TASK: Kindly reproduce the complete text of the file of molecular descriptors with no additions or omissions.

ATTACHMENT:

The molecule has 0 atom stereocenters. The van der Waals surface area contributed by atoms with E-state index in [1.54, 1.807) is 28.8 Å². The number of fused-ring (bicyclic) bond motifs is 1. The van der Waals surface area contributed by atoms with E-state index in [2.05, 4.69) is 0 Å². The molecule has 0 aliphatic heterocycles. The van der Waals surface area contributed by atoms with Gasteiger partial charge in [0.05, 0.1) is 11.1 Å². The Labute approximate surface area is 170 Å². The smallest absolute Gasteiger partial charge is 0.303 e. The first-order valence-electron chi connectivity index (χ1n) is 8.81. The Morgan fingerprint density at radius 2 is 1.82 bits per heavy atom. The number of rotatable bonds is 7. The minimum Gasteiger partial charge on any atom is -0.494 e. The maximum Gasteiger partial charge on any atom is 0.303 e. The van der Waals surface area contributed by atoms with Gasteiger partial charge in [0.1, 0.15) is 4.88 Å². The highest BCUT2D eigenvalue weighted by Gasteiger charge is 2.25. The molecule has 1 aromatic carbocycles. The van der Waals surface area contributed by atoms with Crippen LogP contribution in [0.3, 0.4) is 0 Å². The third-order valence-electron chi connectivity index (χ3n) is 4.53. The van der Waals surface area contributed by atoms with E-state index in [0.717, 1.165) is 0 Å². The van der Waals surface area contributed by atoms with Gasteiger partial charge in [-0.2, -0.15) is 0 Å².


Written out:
The molecule has 0 atom stereocenters. The van der Waals surface area contributed by atoms with E-state index in [1.54, 1.807) is 28.8 Å². The number of fused-ring (bicyclic) bond motifs is 1. The van der Waals surface area contributed by atoms with E-state index in [2.05, 4.69) is 0 Å². The molecule has 0 aliphatic heterocycles. The van der Waals surface area contributed by atoms with Gasteiger partial charge in [0.05, 0.1) is 11.1 Å². The Labute approximate surface area is 170 Å². The smallest absolute Gasteiger partial charge is 0.303 e. The first-order valence-electron chi connectivity index (χ1n) is 8.81. The Morgan fingerprint density at radius 2 is 1.82 bits per heavy atom. The number of rotatable bonds is 7. The minimum Gasteiger partial charge on any atom is -0.494 e. The maximum Gasteiger partial charge on any atom is 0.303 e. The van der Waals surface area contributed by atoms with Gasteiger partial charge in [0.1, 0.15) is 4.88 Å². The highest BCUT2D eigenvalue weighted by Gasteiger charge is 2.25. The molecule has 1 aromatic carbocycles. The van der Waals surface area contributed by atoms with Crippen LogP contribution in [0.3, 0.4) is 0 Å². The third-order valence-electron chi connectivity index (χ3n) is 4.53. The van der Waals surface area contributed by atoms with E-state index in [0.717, 1.165) is 0 Å². The van der Waals surface area contributed by atoms with Gasteiger partial charge in [-0.2, -0.15) is 0 Å².